Five former Friars were born on September 4, which is about twice the average of any given day, considering that less than 900 players have been Padres. I guess days like today with a bunch of Padres birthdays help average out days like my birthday, which features a big fat zero. Like, seriously, couldn't just one of these guys have hung out in there for six more days so I could share a birthday with a Padre? At any rate, here are the guys blowing out candles today, listed with their new age and (parenthetically) the year or years he played in San Diego.
Pat Neshek, 34 (2011): The Padres claimed the eventual 2014 National League All-Star off waivers by the Twins at the end of spring training in 2011. Neshek posted a 4.01 ERA in 24.2 innings over 25 games; he had an nearly identical line in 24 games with AAA Tucson. He left as a free agent after the season, signing with Baltimore, who kept him in AAA until selling his contract to Oakland that August.
Matt DeWitt, 37 (2002): DeWitt signed with San Diego before the 2002 season after getting cups of coffee with Toronto in 2000 and 2001. He was called up in late April and made five stellar appearances, allowing just one run in 7.1 innings, before suffering a shoulder injury that sidelined him the rest of the year and all of 2003. He pitched two more seasons in the minors, but never made it back to the bigs.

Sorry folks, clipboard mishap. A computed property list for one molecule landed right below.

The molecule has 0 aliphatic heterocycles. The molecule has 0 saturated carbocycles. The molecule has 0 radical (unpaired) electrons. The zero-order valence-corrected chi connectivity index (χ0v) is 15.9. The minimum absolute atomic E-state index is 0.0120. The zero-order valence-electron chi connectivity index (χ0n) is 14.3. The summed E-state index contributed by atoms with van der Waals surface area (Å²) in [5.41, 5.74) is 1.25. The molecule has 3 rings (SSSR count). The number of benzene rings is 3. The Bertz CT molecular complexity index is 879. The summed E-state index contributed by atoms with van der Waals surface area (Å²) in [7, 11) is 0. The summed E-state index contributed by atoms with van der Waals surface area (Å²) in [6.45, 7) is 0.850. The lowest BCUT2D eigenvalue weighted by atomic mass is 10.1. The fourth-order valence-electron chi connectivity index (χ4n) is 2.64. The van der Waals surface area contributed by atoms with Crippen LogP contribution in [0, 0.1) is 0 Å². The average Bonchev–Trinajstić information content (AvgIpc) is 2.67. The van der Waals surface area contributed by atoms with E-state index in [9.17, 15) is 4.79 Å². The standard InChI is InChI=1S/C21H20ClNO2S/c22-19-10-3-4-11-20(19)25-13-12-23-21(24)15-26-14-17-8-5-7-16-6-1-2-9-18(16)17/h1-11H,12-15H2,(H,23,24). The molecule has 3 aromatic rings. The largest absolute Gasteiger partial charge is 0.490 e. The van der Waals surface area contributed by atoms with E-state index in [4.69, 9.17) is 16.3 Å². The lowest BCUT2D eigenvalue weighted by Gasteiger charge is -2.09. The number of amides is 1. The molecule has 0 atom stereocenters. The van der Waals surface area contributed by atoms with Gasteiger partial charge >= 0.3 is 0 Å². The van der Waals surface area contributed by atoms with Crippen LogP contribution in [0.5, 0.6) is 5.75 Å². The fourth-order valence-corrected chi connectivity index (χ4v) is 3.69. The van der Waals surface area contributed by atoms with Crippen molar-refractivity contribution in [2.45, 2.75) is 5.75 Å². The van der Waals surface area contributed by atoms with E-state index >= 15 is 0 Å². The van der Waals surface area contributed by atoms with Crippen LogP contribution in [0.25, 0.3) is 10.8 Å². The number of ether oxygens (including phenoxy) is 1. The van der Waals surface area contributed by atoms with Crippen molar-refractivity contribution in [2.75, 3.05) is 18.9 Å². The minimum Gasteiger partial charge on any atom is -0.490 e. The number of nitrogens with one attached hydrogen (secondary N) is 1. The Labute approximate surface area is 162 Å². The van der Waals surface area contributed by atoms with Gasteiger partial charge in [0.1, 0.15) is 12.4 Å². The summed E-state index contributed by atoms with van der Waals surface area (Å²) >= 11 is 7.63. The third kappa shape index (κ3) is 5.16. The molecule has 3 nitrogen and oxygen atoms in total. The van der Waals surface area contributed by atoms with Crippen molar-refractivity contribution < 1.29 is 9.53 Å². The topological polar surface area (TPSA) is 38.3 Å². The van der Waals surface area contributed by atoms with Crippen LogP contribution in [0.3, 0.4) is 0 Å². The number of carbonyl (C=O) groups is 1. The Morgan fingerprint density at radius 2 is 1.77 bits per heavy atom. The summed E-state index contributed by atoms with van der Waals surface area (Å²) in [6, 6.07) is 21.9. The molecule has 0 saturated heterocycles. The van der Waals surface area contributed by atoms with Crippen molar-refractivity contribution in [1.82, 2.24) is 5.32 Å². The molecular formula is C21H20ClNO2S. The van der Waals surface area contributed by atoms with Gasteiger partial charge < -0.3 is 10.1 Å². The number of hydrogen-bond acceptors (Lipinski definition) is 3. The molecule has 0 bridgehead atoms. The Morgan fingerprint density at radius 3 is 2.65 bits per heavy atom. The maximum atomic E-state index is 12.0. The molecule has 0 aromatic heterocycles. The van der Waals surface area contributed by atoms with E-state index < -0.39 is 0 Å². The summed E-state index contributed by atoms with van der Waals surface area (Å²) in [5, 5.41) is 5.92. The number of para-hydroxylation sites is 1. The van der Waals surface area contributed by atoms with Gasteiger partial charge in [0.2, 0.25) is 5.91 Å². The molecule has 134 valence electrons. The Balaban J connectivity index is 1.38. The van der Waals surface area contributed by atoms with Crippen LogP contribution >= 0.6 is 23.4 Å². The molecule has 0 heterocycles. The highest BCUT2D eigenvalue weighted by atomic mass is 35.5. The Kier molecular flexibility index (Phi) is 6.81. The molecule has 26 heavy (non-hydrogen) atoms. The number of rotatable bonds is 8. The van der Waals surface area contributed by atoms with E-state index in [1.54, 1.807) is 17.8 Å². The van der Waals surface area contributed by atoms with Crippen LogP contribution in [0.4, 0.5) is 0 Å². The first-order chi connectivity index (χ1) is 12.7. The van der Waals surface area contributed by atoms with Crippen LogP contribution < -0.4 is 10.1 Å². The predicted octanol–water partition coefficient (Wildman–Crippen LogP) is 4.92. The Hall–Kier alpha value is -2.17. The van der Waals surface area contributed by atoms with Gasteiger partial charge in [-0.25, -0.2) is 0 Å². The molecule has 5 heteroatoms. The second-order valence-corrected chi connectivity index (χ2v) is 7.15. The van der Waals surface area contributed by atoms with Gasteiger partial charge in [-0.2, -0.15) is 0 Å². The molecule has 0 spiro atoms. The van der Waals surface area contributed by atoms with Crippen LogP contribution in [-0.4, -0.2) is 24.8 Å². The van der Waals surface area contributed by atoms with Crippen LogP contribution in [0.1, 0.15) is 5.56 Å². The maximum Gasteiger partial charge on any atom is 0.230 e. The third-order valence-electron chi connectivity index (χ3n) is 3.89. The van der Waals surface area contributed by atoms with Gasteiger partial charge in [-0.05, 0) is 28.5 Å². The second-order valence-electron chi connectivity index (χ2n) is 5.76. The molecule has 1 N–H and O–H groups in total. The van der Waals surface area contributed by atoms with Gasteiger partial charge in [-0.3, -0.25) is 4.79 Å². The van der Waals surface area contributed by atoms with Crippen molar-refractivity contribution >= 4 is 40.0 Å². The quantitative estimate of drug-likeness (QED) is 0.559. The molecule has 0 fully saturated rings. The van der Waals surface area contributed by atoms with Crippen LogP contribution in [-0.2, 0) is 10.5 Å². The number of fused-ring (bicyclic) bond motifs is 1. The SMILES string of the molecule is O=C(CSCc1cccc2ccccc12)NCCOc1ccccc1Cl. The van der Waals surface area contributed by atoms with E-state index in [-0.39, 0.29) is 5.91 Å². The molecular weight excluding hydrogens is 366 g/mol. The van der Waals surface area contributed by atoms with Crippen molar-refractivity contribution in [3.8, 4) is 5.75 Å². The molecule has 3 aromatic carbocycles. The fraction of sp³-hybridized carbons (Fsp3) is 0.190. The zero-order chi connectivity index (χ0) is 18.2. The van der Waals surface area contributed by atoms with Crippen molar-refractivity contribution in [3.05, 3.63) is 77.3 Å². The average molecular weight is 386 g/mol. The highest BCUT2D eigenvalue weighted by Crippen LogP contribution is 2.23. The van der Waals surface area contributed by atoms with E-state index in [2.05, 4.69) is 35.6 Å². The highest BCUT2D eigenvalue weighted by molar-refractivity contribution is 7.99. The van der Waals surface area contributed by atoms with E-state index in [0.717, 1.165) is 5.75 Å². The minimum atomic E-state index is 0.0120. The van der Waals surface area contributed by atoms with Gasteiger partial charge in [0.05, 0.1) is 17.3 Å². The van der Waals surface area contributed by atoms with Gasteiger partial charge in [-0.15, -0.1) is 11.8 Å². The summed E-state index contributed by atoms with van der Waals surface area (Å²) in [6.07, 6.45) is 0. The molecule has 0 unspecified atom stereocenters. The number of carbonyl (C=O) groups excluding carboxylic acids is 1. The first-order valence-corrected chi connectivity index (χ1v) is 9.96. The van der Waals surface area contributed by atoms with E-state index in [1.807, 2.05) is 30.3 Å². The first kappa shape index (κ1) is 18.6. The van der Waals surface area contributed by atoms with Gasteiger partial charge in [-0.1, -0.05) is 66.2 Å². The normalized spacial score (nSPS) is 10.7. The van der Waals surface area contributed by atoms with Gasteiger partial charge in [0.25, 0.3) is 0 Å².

Brian Myrow, 38 (2007-08): Myrow made his Padres debut on September 1, 2007, and contributed to the team's collapse by collecting one hit in his 10 at-bats. He wasn't much more successful in 21 games with the team in July and August of 2008; he went 3-21 (.143), but one of those hits was his only major league homer. Like DeWitt, he never returned to the majors. He played in AAA in 2009 and '10, and has played independent ball the past four seasons.
Luis Lopez, 44 (1993-94, 96): Lopez made his major league debut in the aftermath of the fire sale, and hit .228/ .274/ .309 in a full season's amount of games and plate appearances spread over three seasons. He went on to play eight more seasons with four other clubs, most recently the Reds in 2005.
Mike Piazza, 46 (2006): After a few years of gradual decline in New York, Piazza signed with the Padres for dirt-cheap and showed he had one good season left in him. The should-be Hall-of-Famer played in 126 games, starting 99 of them behind the plate. He hit .283/ .342/ .501 with 22 homers, earning himself one last one-year deal, as Oakland's DH.
Happy birthday, guys!